Simple exercises can effectively boost your fitness

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In a new study, researchers examined the effectiveness of old-school physical training and found that simple bodyweight exercises, when performed vigorously over short periods, improve cardiorespiratory fitness.

The findings are a reminder of the health benefits of practical, time-efficient simple exercises.

The research was conducted by a team at McMaster University.

Bodyweight style interval training is popular, but to this point, there is only limited research into its potential for improving cardiorespiratory fitness, which is an important measure of health and disease risk.

In the new study, the team examined classic principles of physical education and a fitness plan known as “5BX” or Five Basic Exercises, originally developed in the 1950s.

It was created by Dr. Bill Orban for Royal Canadian Air Force members stationed in remote outposts.

The plan is not dependent on any specialized facilities or equipment and can be scaled to suit an individual’s fitness level.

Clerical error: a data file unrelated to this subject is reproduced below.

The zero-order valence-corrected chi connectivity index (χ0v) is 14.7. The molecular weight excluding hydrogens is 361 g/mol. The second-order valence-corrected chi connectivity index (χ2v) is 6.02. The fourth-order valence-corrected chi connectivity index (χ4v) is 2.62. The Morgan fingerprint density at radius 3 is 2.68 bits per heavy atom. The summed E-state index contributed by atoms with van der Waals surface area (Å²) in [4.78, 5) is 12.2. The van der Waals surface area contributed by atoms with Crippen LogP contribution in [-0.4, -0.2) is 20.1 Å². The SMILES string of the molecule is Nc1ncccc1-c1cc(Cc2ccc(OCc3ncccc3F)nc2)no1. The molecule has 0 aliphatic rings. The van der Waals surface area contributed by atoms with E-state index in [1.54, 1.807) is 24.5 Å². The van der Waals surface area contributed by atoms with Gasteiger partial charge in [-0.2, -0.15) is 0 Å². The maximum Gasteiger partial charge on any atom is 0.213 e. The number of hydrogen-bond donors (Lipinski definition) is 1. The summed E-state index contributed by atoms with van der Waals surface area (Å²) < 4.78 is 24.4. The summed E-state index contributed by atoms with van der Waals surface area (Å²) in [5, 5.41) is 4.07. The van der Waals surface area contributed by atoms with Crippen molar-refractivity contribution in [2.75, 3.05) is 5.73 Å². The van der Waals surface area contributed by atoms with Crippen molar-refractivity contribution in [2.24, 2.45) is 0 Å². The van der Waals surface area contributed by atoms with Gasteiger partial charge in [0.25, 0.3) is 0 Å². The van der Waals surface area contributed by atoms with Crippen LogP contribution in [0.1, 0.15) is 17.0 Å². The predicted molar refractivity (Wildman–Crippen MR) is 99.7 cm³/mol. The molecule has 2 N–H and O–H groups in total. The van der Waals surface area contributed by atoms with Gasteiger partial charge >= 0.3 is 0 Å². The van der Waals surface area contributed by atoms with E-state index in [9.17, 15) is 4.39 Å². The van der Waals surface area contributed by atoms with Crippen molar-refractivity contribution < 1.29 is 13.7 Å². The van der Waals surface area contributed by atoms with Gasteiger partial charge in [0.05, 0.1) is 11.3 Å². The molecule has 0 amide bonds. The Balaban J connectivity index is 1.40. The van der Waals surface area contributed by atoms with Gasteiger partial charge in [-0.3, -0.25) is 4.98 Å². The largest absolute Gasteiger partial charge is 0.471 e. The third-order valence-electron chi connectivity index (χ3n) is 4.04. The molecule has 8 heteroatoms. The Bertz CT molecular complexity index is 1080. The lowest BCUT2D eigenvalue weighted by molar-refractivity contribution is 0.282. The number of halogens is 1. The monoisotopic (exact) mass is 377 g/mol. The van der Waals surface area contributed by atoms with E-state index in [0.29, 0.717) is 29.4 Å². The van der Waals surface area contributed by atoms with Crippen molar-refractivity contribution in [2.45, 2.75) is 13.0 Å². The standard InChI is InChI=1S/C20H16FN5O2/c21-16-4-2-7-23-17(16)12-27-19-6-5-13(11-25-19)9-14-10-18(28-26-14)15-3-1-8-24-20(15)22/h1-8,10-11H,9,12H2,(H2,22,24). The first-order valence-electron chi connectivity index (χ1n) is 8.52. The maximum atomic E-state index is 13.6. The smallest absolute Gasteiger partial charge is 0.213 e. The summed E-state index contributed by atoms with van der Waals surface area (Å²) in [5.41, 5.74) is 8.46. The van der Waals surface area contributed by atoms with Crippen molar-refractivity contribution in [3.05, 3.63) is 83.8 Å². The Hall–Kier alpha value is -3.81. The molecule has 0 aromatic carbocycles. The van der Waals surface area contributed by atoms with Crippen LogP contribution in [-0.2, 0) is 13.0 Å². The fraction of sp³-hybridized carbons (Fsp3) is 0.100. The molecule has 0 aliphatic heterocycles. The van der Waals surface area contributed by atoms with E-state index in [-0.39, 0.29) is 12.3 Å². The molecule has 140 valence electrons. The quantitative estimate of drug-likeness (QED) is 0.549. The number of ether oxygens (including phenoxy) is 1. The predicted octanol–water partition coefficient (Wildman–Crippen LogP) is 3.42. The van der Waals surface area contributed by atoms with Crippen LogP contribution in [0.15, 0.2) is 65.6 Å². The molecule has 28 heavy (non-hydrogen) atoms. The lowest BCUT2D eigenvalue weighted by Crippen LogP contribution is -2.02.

The exercises included simple calisthenics such as running in place, modified burpees, and squat jumps.

Participants performed the activities at a self-selected “challenging” pace, interspersed with light active recovery periods.

The 11-minute routine, which included a brief warm-up, does not demand extraordinarily high levels of motivation or “all-out” efforts, which are common to many intense interval training approaches.

After six weeks of training, three times per week, the team found participants’ cardiorespiratory fitness was higher than in a control group that did not exercise.

The findings have relevance for individuals seeking practical, time-efficient approaches to at least maintain their fitness.

The obvious advantage is that a workout of this nature can be done practically anywhere, in a time-efficient manner, and without the need for specialized equipment.

One author of the study is Martin Gibala, a professor of kinesiology.

The study is published in the International Journal of Exercise Science.

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